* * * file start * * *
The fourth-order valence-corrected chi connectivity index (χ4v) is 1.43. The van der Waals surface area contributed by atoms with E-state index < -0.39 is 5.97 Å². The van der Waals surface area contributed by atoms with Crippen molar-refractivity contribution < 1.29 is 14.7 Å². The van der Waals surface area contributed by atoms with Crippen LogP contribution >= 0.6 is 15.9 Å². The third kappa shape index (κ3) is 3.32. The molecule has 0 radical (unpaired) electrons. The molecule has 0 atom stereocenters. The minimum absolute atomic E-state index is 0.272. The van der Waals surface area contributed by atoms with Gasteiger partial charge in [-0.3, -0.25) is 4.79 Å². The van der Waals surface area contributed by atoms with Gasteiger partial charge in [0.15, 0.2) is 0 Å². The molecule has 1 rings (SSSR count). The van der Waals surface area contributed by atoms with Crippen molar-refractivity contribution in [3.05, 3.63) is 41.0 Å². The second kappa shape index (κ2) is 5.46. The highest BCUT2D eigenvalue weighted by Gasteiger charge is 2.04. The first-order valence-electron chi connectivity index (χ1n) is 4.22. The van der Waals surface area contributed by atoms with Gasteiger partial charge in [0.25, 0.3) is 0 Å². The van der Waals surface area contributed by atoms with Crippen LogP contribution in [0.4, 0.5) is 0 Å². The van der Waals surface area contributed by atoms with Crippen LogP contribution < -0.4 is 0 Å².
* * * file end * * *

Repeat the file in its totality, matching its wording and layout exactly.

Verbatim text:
The fourth-order valence-corrected chi connectivity index (χ4v) is 1.43. The van der Waals surface area contributed by atoms with E-state index < -0.39 is 5.97 Å². The van der Waals surface area contributed by atoms with Crippen molar-refractivity contribution < 1.29 is 14.7 Å². The van der Waals surface area contributed by atoms with Crippen LogP contribution >= 0.6 is 15.9 Å². The third kappa shape index (κ3) is 3.32. The molecule has 0 radical (unpaired) electrons. The molecule has 0 atom stereocenters. The minimum absolute atomic E-state index is 0.272. The van der Waals surface area contributed by atoms with Gasteiger partial charge in [-0.3, -0.25) is 4.79 Å². The van der Waals surface area contributed by atoms with Gasteiger partial charge in [0.15, 0.2) is 0 Å². The molecule has 1 rings (SSSR count). The van der Waals surface area contributed by atoms with Crippen molar-refractivity contribution in [3.05, 3.63) is 41.0 Å². The second kappa shape index (κ2) is 5.46. The highest BCUT2D eigenvalue weighted by Gasteiger charge is 2.04. The first-order valence-electron chi connectivity index (χ1n) is 4.22. The van der Waals surface area contributed by atoms with Gasteiger partial charge in [0.25, 0.3) is 0 Å². The van der Waals surface area contributed by atoms with Crippen LogP contribution in [0.4, 0.5) is 0 Å². The van der Waals surface area contributed by atoms with Crippen LogP contribution < -0.4 is 0 Å².